My Most Used Frameworks In Crypto Trading
How I use this to gain an edge in trading
DISCLAIMER: The information provided in this newsletter is for educational and informational purposes only. It should not be considered as financial or investment advice. Trading involves a high level of risk, and it is important to do your own research and consult with a qualified financial advisor before making any investment decisions. The strategies and frameworks discussed here are based on personal experiences and opinions and may not be suitable for all individuals. Past performance is not indicative of future results, and there are no guarantees of profit. Please trade responsibly and only with funds you can afford to lose.
NOTE: The words “Trading” and “Investing” are used interchangeably in this article for ease of writing.
Why Do We Need Frameworks?
Frameworks are quintessential for any trader in evaluating potential positions that they’re about to take. If all you’re doing is looking at an asset and flipping a coin to decide whether to long/short, you’re just gambling.
And it’s important to understand that just like snowflakes, no two traders are alike. Each trader has a unique trading style suited to him or her. It’s all about finding the edge you’re most comfortable with, and honing it to perfection.
Some of you familiar with my tweets and style may know that I don’t fancy anything on the lower time frames and I lean towards a more fundamental style of trading, while using technicals to guide entries.
I also generally like to use psychological frameworks in how I invest, making sure that I stay on top of how people are feeling with regard to a certain ticker.
I don’t do any of the technical based trading so prevalent on CT, like “longing the bounce on the 10D SMA” or whatnot. And that’s ok.
This theory is applicable not just in trading, but throughout life, really. In gaming terms, it’s like having your character have a certain affinity to a role (e.g mage) and choosing to main warrior instead. That makes no sense! Always stick to what feels the best to you, because you will naturally be better at it.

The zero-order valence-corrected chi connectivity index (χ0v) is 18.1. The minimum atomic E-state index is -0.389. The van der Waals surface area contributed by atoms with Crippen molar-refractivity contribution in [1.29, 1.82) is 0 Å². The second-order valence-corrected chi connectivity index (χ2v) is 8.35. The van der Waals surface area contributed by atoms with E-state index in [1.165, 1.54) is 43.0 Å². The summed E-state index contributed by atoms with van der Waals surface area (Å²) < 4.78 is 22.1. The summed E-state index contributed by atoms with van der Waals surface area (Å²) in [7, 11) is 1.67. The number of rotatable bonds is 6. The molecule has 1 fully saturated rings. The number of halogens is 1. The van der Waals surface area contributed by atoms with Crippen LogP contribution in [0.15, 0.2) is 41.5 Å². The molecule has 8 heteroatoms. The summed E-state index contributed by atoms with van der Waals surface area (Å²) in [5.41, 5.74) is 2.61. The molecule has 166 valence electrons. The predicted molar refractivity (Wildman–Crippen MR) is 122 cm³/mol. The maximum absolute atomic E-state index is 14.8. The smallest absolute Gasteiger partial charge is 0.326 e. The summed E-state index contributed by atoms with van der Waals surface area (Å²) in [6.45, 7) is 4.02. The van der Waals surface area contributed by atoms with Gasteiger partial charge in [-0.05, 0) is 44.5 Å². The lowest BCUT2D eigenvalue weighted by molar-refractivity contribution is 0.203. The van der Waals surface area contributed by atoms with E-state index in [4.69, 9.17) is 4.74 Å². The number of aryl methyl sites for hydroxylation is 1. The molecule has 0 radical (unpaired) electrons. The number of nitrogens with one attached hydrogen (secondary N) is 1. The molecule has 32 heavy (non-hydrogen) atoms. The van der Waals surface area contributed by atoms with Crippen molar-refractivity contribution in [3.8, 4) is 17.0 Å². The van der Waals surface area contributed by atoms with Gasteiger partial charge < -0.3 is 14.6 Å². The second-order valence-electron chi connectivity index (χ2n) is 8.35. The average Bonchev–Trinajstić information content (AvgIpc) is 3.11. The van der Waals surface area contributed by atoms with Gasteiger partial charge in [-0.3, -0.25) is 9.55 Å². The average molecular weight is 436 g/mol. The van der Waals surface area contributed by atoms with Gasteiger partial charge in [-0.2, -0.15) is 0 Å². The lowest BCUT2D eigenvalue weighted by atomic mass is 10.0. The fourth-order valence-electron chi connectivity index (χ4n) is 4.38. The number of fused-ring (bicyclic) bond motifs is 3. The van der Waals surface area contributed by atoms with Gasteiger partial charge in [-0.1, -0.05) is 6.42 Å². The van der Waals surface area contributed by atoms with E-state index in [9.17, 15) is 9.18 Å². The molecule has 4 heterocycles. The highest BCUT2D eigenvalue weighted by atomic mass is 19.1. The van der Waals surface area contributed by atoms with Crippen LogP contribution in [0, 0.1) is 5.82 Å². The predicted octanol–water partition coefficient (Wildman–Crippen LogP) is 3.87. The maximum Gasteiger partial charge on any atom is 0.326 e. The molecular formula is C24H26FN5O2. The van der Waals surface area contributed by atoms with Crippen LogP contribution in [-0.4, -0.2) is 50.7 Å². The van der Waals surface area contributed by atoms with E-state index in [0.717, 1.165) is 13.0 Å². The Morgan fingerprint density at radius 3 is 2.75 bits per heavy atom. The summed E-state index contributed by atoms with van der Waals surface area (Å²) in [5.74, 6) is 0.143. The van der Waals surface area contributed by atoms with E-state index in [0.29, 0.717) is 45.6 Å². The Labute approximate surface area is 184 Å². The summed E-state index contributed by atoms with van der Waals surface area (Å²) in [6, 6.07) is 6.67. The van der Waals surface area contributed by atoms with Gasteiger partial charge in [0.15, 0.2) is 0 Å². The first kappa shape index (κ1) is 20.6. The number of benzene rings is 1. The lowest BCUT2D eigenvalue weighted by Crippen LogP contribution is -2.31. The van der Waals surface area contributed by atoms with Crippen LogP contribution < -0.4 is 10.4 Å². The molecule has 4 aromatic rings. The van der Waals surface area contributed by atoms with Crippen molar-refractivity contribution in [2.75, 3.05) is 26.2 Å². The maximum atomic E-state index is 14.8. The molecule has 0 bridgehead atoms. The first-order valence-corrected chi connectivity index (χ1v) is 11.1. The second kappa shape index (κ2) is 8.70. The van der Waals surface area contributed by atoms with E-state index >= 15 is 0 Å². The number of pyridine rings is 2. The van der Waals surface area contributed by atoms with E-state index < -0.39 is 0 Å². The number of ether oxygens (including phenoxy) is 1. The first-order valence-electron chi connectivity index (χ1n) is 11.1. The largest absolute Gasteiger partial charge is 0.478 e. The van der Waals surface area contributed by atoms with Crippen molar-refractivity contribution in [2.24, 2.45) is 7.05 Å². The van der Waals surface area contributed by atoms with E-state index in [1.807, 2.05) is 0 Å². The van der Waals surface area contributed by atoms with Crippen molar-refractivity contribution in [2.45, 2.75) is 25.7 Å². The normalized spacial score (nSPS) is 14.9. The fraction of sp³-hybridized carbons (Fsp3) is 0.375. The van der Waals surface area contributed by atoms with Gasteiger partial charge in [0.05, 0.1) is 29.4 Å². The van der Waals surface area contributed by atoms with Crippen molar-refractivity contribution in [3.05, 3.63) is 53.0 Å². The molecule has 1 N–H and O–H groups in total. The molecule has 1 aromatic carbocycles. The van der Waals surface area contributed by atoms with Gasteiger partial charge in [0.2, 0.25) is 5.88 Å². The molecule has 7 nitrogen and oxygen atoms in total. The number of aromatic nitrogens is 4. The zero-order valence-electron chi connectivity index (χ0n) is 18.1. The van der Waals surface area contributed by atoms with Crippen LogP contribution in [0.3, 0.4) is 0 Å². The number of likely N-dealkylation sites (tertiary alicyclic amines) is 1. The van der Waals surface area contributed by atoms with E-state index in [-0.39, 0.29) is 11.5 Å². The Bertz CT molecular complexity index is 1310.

So here are two of my frameworks that I apply - and if they don’t suit you, that’s ok. I just hope that this article helps someone who’s still struggling, and is looking for some guidance.
1. Accumulation And Distribution
This strategy was influenced heavily by Beetcoin - all credits go to him.
The idea is simple:
S1 accumulation range (no media/max opportunity)
S2 directional trend (where you should trade)
S3 huge volatility (media going crazy/min opportunity)
S4 final mark down/crash
You’ll make most of your money in S2, and you want to spend the least amount of time in S1 and S4. And most importantly, survive to experience a lot of S2’s in your career. Trading is a marathon, not a sprint. Too many people let the idea of “getting rich quick” get to their heads - be patient and it’ll come to you.
This strategy has helped me countless times in identifying where I think we are in market structure. Generally, I suck at buying S1 - I rely most on getting in early at S2, and selling at S4 (because I suck at timing tops too). But as Delta aptly puts it:
Here’s a classic example of the structure being in play. And when you rationalize it, you realise that speculative investments (i.e everything in crypto) relies on many “mini bubbles” - where reflexivity brings the coin much higher than it rationally should go, and gravity brings it back down. The structure thus makes sense.
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2. Questioning Everything
In front of me I keep a piece of paper I refer to every time I make a decision in the markets. I make sure to always thoroughly go through every question in this list before buying, or selling.
Life is led by emotion. When you feel hungry, you eat. When you feel tired, you sleep. A strong emotion is almost always proceeded with a strong action to negate that emotion. And this is even moreso in trading.
When an asset you own goes up, you feel euphoric - why sell? This asset is generating you happiness - selling is counter-intuitive! In fact, you would buy more of it in the hopes of making even more money.
Likewise, when it goes down, you immediately want to clear it from your inventory. It’s generating unnecessary anger - so you want to get rid of it immediately.
Acting on your emotions like this often creates the scenario known as “buying the top and selling the bottom”. In investing, it is thus necessary to trade counter-intuitively to how you would normally live - emotions must be taken out of the equation.
Making a list of questions you would ask yourself when buying / selling something and make sure you can answer every question when you make a decision.
I hope you took away a lesson or two from this. As always, I enjoy hearing your feedback. If you don’t already know, I launched a paid substack where I do deep dives - all for the cheap price of a Starbucks per month. If you enjoy reading, do consider supporting me =)
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